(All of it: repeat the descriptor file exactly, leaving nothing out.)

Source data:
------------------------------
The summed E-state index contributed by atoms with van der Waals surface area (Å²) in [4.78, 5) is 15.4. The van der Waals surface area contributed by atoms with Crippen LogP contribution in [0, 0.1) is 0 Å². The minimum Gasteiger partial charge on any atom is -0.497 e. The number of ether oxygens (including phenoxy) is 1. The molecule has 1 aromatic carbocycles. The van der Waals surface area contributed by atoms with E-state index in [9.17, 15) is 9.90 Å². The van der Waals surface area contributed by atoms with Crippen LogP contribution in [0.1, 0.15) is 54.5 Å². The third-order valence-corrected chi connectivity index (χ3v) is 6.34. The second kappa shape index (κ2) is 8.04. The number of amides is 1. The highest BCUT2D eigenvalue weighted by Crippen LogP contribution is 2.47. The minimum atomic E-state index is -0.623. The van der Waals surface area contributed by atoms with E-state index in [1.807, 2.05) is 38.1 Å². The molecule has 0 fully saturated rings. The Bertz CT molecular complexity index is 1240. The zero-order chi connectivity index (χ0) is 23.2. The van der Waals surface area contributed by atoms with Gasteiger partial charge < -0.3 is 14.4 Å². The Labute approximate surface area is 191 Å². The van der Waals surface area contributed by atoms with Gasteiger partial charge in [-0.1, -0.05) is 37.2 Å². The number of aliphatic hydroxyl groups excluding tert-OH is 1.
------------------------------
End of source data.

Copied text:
The summed E-state index contributed by atoms with van der Waals surface area (Å²) in [4.78, 5) is 15.4. The van der Waals surface area contributed by atoms with Crippen LogP contribution in [0, 0.1) is 0 Å². The minimum Gasteiger partial charge on any atom is -0.497 e. The number of ether oxygens (including phenoxy) is 1. The molecule has 1 aromatic carbocycles. The van der Waals surface area contributed by atoms with E-state index in [9.17, 15) is 9.90 Å². The van der Waals surface area contributed by atoms with Crippen LogP contribution in [0.1, 0.15) is 54.5 Å². The third-order valence-corrected chi connectivity index (χ3v) is 6.34. The second kappa shape index (κ2) is 8.04. The number of amides is 1. The highest BCUT2D eigenvalue weighted by Crippen LogP contribution is 2.47. The minimum atomic E-state index is -0.623. The van der Waals surface area contributed by atoms with E-state index in [1.807, 2.05) is 38.1 Å². The molecule has 0 fully saturated rings. The Bertz CT molecular complexity index is 1240. The zero-order chi connectivity index (χ0) is 23.2. The van der Waals surface area contributed by atoms with Gasteiger partial charge < -0.3 is 14.4 Å². The Labute approximate surface area is 191 Å². The van der Waals surface area contributed by atoms with Gasteiger partial charge in [-0.1, -0.05) is 37.2 Å². The number of aliphatic hydroxyl groups excluding tert-OH is 1.